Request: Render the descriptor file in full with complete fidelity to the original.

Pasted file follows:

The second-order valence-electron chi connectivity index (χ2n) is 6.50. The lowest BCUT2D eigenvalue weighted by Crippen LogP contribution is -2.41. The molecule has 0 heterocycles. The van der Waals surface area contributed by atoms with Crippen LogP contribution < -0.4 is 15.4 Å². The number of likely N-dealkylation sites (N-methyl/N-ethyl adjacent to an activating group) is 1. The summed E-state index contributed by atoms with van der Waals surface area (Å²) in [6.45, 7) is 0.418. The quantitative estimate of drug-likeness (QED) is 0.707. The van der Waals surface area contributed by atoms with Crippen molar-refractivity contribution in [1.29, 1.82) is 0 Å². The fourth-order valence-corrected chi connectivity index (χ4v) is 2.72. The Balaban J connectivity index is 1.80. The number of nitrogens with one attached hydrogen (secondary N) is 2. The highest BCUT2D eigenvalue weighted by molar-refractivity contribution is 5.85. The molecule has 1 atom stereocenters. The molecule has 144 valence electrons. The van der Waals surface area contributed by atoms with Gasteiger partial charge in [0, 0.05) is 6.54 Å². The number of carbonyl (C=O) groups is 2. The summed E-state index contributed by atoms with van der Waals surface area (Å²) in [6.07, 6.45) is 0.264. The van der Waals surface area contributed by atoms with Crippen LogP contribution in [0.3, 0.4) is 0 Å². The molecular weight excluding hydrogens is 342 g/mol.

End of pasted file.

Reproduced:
The second-order valence-electron chi connectivity index (χ2n) is 6.50. The lowest BCUT2D eigenvalue weighted by Crippen LogP contribution is -2.41. The molecule has 0 heterocycles. The van der Waals surface area contributed by atoms with Crippen LogP contribution < -0.4 is 15.4 Å². The number of likely N-dealkylation sites (N-methyl/N-ethyl adjacent to an activating group) is 1. The summed E-state index contributed by atoms with van der Waals surface area (Å²) in [6.45, 7) is 0.418. The quantitative estimate of drug-likeness (QED) is 0.707. The van der Waals surface area contributed by atoms with Crippen molar-refractivity contribution in [1.29, 1.82) is 0 Å². The fourth-order valence-corrected chi connectivity index (χ4v) is 2.72. The Balaban J connectivity index is 1.80. The number of nitrogens with one attached hydrogen (secondary N) is 2. The highest BCUT2D eigenvalue weighted by molar-refractivity contribution is 5.85. The molecule has 1 atom stereocenters. The molecule has 144 valence electrons. The van der Waals surface area contributed by atoms with Gasteiger partial charge in [0, 0.05) is 6.54 Å². The number of carbonyl (C=O) groups is 2. The summed E-state index contributed by atoms with van der Waals surface area (Å²) in [6.07, 6.45) is 0.264. The van der Waals surface area contributed by atoms with Crippen LogP contribution in [0.3, 0.4) is 0 Å². The molecular weight excluding hydrogens is 342 g/mol.